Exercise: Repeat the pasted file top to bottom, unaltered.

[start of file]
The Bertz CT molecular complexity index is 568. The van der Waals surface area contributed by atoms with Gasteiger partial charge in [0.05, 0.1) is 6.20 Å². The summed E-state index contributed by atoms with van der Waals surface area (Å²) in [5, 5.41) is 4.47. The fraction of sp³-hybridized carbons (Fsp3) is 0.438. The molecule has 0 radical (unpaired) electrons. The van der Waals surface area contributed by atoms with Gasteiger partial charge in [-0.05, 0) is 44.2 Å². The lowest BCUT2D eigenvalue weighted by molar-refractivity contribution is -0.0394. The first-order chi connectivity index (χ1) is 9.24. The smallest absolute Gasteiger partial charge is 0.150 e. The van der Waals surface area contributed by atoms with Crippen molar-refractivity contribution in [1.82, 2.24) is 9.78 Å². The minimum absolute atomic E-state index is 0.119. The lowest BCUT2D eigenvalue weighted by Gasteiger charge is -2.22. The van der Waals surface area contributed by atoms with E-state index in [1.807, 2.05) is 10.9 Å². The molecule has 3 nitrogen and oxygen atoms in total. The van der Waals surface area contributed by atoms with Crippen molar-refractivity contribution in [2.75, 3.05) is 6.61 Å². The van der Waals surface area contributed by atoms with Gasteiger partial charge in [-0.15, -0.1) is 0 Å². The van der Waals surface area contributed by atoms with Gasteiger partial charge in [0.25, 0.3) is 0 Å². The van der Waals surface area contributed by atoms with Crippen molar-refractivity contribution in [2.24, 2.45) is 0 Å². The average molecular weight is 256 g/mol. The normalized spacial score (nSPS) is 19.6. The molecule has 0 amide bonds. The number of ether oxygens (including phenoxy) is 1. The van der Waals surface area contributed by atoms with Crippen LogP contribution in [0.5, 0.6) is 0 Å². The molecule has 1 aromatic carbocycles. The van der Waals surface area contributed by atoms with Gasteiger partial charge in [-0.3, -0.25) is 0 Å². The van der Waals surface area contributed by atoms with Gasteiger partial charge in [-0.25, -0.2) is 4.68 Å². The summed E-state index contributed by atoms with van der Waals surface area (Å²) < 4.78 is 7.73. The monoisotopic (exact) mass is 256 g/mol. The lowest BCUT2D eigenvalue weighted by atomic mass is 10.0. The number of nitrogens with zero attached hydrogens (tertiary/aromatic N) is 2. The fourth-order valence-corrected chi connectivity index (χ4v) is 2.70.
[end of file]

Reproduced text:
The Bertz CT molecular complexity index is 568. The van der Waals surface area contributed by atoms with Gasteiger partial charge in [0.05, 0.1) is 6.20 Å². The summed E-state index contributed by atoms with van der Waals surface area (Å²) in [5, 5.41) is 4.47. The fraction of sp³-hybridized carbons (Fsp3) is 0.438. The molecule has 0 radical (unpaired) electrons. The van der Waals surface area contributed by atoms with Gasteiger partial charge in [-0.05, 0) is 44.2 Å². The lowest BCUT2D eigenvalue weighted by molar-refractivity contribution is -0.0394. The first-order chi connectivity index (χ1) is 9.24. The smallest absolute Gasteiger partial charge is 0.150 e. The van der Waals surface area contributed by atoms with Crippen molar-refractivity contribution in [1.82, 2.24) is 9.78 Å². The minimum absolute atomic E-state index is 0.119. The lowest BCUT2D eigenvalue weighted by Gasteiger charge is -2.22. The van der Waals surface area contributed by atoms with E-state index in [1.807, 2.05) is 10.9 Å². The molecule has 3 nitrogen and oxygen atoms in total. The van der Waals surface area contributed by atoms with Crippen molar-refractivity contribution in [2.75, 3.05) is 6.61 Å². The van der Waals surface area contributed by atoms with Gasteiger partial charge in [-0.15, -0.1) is 0 Å². The van der Waals surface area contributed by atoms with Gasteiger partial charge in [0.25, 0.3) is 0 Å². The van der Waals surface area contributed by atoms with Crippen molar-refractivity contribution in [2.24, 2.45) is 0 Å². The average molecular weight is 256 g/mol. The normalized spacial score (nSPS) is 19.6. The molecule has 0 amide bonds. The number of ether oxygens (including phenoxy) is 1. The van der Waals surface area contributed by atoms with Crippen LogP contribution in [0.5, 0.6) is 0 Å². The molecule has 1 aromatic carbocycles. The van der Waals surface area contributed by atoms with Gasteiger partial charge in [-0.3, -0.25) is 0 Å². The van der Waals surface area contributed by atoms with Gasteiger partial charge in [-0.25, -0.2) is 4.68 Å². The summed E-state index contributed by atoms with van der Waals surface area (Å²) < 4.78 is 7.73. The monoisotopic (exact) mass is 256 g/mol. The lowest BCUT2D eigenvalue weighted by atomic mass is 10.0. The number of nitrogens with zero attached hydrogens (tertiary/aromatic N) is 2. The fourth-order valence-corrected chi connectivity index (χ4v) is 2.70.